Pyrenean Shepherd

How to Train a Pyrenean Shepherd

Enthusiastic, mischievous, and whip-smart, the Pyrenean Shepherd is an indefatigable herder descended from ancient sheepdogs of the Pyrenees mountains. Tough and sinewy Pyr Sheps come in ‘rough-faced’ and ‘smooth-faced’ coat varieties.

These tough, lean, and lively herders, famous for their vigorous and free-flowing movement, come in two coat varieties: rough-faced and smooth-faced. Roughs have profuse, ‘windswept’ hair above the muzzle and a generally harsh coat; smooths have short facial hair, a finer-textured coat, and a slightly longer, pointier muzzle. Both varieties of this sinewy, rectangular breed come in many colors and patterns. Pyr Sheps see the world through dark almond-shaped eyes conveying an alert and cunning expression.


Pyrenean Shepherds descend from an ancient line of herding dogs known among shepherds of the Pyrenees (the mountains forming the natural border between France and Spain) since time immemorial. No one can say for certain how long Pyr Sheps have been moving flocks from one grazing area to another amid the Pyrenean slopes and valleys, but it’s a job they still perform in their homeland today. Pyr Sheps often worked in tandem with the Great Pyrenees, the region’s mighty flock-guardian breed.


The Pyrenean Shepherd is a healthy breed with a long expected lifespan. Responsible breeders screen their stock for health conditions such as hip dysplasia, patellar subluxation, patent ductus arteriosus (PDA), epilepsy, and eye defects such as choroidal hypoplasia (CH) and progressive retinal atrophy (PRA). Dedicated breeders do genetic testing on all potential breeding stock with the aim of reducing and hopefully ultimately eliminating certain conditions from the breed’s gene pool.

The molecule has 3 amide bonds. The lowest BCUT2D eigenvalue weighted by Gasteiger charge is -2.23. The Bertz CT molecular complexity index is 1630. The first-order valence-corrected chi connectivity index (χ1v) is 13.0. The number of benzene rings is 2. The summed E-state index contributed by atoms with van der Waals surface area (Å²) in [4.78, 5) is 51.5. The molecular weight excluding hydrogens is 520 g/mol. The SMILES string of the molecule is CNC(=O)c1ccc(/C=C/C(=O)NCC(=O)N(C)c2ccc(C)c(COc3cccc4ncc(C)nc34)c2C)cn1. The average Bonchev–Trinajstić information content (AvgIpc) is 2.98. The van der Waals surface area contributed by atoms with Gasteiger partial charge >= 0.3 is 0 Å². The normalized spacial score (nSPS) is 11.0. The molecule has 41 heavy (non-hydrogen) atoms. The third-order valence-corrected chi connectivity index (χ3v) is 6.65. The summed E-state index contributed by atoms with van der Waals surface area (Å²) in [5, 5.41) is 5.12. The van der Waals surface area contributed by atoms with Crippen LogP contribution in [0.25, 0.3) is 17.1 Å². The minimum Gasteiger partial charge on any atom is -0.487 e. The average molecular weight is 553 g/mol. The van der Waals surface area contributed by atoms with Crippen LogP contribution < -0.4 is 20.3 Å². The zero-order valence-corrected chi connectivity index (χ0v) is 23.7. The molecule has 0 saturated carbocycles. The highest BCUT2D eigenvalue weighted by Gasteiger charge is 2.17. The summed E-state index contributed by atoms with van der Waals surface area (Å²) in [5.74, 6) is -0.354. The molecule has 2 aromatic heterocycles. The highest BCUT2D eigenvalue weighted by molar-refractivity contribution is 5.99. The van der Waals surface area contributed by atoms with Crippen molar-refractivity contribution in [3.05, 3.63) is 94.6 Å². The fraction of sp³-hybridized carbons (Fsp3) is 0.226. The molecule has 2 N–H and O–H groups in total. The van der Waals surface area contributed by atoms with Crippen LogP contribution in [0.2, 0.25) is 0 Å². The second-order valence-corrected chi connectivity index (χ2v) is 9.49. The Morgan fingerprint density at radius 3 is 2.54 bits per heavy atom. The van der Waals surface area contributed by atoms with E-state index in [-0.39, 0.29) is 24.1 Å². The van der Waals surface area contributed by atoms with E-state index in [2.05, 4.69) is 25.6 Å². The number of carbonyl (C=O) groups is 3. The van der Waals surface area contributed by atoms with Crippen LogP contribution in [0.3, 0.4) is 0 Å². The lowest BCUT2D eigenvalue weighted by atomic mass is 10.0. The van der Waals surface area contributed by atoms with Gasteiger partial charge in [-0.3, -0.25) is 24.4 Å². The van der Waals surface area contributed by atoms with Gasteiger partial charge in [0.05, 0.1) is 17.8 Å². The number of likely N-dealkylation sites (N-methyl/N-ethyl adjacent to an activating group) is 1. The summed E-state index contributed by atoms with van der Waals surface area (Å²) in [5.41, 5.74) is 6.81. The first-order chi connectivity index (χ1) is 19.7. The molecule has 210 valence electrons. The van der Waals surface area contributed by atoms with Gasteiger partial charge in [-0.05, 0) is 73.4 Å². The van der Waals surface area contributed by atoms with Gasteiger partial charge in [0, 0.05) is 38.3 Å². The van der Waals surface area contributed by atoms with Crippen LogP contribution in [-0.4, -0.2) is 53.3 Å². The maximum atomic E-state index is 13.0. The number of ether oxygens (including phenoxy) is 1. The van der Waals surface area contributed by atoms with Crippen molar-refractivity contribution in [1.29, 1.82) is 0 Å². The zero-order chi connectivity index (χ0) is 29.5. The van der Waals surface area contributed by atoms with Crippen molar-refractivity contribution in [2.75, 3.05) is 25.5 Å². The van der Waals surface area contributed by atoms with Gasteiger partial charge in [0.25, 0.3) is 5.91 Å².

Recommended Health Tests From the National Breed Club:
  • Patella Evaluation
  • Hip Evaluation
  • Ophthalmologist Evaluation


The Pyr Shep needs weekly brushing to keep his coat free from mats and tangles and looking its best. His scruffy appearance comes from his double coat’¿a soft undercoat and a protective outer coat’¿which features a combination of straight and short to moderately long hair. The harsh outer coat may shed quite a bit, while the soft undercoat can mat very easily. The coat can be kept combed out and left as it grows, or can be corded as desired. Cleaning ears and trimming nails are an important part of his grooming routine.


The Pyr Shep is a high-energy dog who is always on alert and ready for action. Since many Pyr Sheps today don’t get the chance to do what they were originally bred for’¿herding livestock’¿they are always eager to channel their abundant energy into other interesting challenges and activities. Lots of activity and a job to do are vital to the breed’s mental, emotional, and physical health.


The Pyr Shep is very smart, energetic, and trainable. They strive to please and are extremely connected with their owners. They love games and opportunities for intense activity. Pyr Sheps were bred to herd using their bodies, instead of with eye contact as some other breeds do. With an intuitive sense about their owner’s desires, they will respond enthusiastically to clicker training and other positive, reward-based methods. The breed is a great candidate for agility, rally, obedience, dock diving, freestyle work, and almost any fun dog sport.


The Pyrenean Shepherd should do well on a high-quality dog food, whether commercially manufactured or home-prepared with your veterinarian’s supervision and approval. Any diet should be appropriate to the dog’s age (puppy, adult, or senior). Some dogs are prone to getting overweight, so watch your dog’s calorie consumption and weight level. Treats can be an important aid in training, but giving too many can cause obesity. Learn about which human foods are safe for dogs, and which are not. Check with your vet if you have any concerns about your dog’s weight or diet. Clean, fresh water should be available at all times.

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